After M_{1 }PHY statistic samples and M_{2 }captures, the DIH processor computes a new PHY configuration. Examples for PHY statistics include energy detection statistics, signal detection statistics, correlations with OFDM and single carrier preambles, and correlations with OFDM and single carrier preambles when no valid signal is found. These statistics may all be used to provide an improved PHY configuration.

FIG. 6 gives an exemplary flowchart of the processing of the PHY statistics and captures. This processing starts by checking in step 61 whether or not the interference is severe. The severity of the interference is determined by the duration the AP is occupied with false alarms or energy detection. In this duration the AP cannot transmit at all, not even the required beacons, which is referred to as “lackofbeacons” state. Such a state is considered to be very severe since after missing transmission of a few beacons the connected clients might disconnect and look for another AP. This has to be avoided, as loosing clients incurs a high network inefficiency price. In case of severe interference, the AP may have to delay beacon transmission till the CCA flag is high. This phenomena, referred to as “delayofbeacons” may serve as an additional/complementary criterion for detecting severe interference.

Besides lackofbeacons, severe interference can be declared when, for example, a high rate of false signal detection occurs in receive mode (Rx). When interference is severe, the process continues to step 62 in which the DIH processor first checks what was the portion that the energy detection (ED) crossed the threshold during receive mode (Rx). Clearly, if the ED is high for a large portion of Rx, this means that there is a strong interference, which triggers the CCAED for long durations. Since the AP cannot transmit as long as CCAED is high, the PHY configuration will cope with this interference by increasing the ED threshold.

In the next step 63, the DIH processor checks the invalid carrier sense (CS) signal detection statistics in order to determine whether the system is busy with false detections. This measures the relative time CCACS was raised but the packet was found to be invalid. A high invalid CCACS indication means that the AP has detected many invalid signals. This usually means that high rate of false alarms was evident.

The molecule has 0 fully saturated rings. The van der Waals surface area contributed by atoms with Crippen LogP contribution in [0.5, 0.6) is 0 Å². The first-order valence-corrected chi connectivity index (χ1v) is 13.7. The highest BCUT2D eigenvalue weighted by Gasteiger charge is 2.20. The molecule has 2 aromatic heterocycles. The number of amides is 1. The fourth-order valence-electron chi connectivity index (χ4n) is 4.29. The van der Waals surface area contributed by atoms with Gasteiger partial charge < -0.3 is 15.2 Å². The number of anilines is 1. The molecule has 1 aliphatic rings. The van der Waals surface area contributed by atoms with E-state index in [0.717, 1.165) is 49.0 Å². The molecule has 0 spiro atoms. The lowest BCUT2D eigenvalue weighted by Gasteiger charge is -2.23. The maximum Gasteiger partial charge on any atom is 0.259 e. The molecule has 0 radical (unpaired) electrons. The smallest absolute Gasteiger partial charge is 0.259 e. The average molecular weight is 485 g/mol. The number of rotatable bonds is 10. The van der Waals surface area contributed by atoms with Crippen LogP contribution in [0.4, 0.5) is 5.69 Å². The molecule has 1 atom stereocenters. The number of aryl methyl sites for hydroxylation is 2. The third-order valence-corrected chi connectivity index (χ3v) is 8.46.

Such high CCACS false alarm rate may occur, for example, if narrowband interference in some frequencies is highly correlated with the preamble of a SC (802.11b) signal. Every time such interference occurs, the AP may falsely identify a SC input, raise CCACS and attempt decoding. The CCACS is lowered every time a decoding attempt ends.

Thus, such narrowband interference may cause high invalid CCACS rate. Another example is the case of a neighboring WLAN (802.11) network, which operates on a neighboring channel. Its traffic may be falsely detected by the AP, and with high traffic on neighboring networks, high CCACS false alarm rate may occur.

In case of high invalid CCACS in step 63, the DIH processor computes new signal detection thresholds, according to the type of false alarms. Since the PHY contains separate detectors for OFDM signals and for single carrier (SC) signals, each signal detector is separately examined in steps 64 and 65, and higher detection thresholds are set and translated into a new PHY configuration in step 66.

In case there is no severe interference detected in step 61, the AP performs finetuning of some PHY parameters. For example, in step 67 it captures the noise plus interference and then in step 68 it computes the average interference level from the M_{2 }captures. If the average interference level is above the nominal noise level, then the AGC reset value is set such that the measured digital noise level will be near the nominal value. Another possibility is to determine new PHY detection thresholds according to correlation statistics calculated on these captures.

The next step is to check in step 70 if detection based update is required. This can be a configuration of the DIH algorithm or a dynamic decision based on interference level estimation. If not update is required, a new PHY configuration is calculated in step 69.

If a detection update is required, the DIH processor computes the correlation level of the captures with OFDM and SC signals in steps 71 and 72, respectively. It then sets the correlation levels of an OFDM signal and of a SC signal for a desired false alarm rate, based on the captured interference buffers. This process ends up with a new PHY configuration in step 69.
Second Approach—Interferer Suppression Filter (ISSF)

FIG. 7 is a block diagram detailing a possible implementation of ISSF 19 shown in FIG. 1. The circuit 90 implements a projection of the P dimensional input onto a M≦P dimensional space. Assuming an input vector x of size [1×P], the output y is a [1×M] vector given by

y=x·W, (eq. 1)

where W is a [P×M] filter having components w_{i,j}, where i ranges from 1 to P and j ranges from 1 to M. Methods for computing W are given below. Note that this implementation reduces the number of effective antenna processing chains from P to M. The circuit 90 implements this by P×M multiplications 96 of the P signals by the components w_{i,j}, followed by summing the results using M summation blocks 97.